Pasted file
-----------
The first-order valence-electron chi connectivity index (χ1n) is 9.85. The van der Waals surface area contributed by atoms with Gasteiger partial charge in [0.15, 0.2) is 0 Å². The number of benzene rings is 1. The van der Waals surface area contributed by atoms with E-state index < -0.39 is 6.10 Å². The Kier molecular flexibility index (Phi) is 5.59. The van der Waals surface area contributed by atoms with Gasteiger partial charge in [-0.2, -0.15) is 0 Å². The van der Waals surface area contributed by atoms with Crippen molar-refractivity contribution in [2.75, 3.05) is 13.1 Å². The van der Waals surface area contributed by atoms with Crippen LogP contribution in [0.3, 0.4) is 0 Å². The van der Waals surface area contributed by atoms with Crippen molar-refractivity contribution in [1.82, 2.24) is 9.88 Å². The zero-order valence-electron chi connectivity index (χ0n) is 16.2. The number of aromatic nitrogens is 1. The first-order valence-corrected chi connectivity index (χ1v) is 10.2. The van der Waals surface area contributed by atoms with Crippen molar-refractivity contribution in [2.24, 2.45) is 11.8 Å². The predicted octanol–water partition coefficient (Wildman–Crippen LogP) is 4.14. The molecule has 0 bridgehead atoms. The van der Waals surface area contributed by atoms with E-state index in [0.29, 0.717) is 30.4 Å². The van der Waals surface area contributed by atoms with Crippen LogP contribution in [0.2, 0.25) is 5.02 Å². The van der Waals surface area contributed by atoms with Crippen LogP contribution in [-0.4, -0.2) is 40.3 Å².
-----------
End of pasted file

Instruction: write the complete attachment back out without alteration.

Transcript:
The first-order valence-electron chi connectivity index (χ1n) is 9.85. The van der Waals surface area contributed by atoms with Gasteiger partial charge in [0.15, 0.2) is 0 Å². The number of benzene rings is 1. The van der Waals surface area contributed by atoms with E-state index < -0.39 is 6.10 Å². The Kier molecular flexibility index (Phi) is 5.59. The van der Waals surface area contributed by atoms with Gasteiger partial charge in [-0.2, -0.15) is 0 Å². The van der Waals surface area contributed by atoms with Crippen molar-refractivity contribution in [2.75, 3.05) is 13.1 Å². The van der Waals surface area contributed by atoms with Crippen LogP contribution in [0.3, 0.4) is 0 Å². The van der Waals surface area contributed by atoms with Crippen molar-refractivity contribution in [1.82, 2.24) is 9.88 Å². The zero-order valence-electron chi connectivity index (χ0n) is 16.2. The number of aromatic nitrogens is 1. The first-order valence-corrected chi connectivity index (χ1v) is 10.2. The van der Waals surface area contributed by atoms with Crippen molar-refractivity contribution in [2.24, 2.45) is 11.8 Å². The predicted octanol–water partition coefficient (Wildman–Crippen LogP) is 4.14. The molecule has 0 bridgehead atoms. The van der Waals surface area contributed by atoms with E-state index in [0.29, 0.717) is 30.4 Å². The van der Waals surface area contributed by atoms with Crippen LogP contribution in [0.2, 0.25) is 5.02 Å². The van der Waals surface area contributed by atoms with Crippen LogP contribution in [-0.4, -0.2) is 40.3 Å².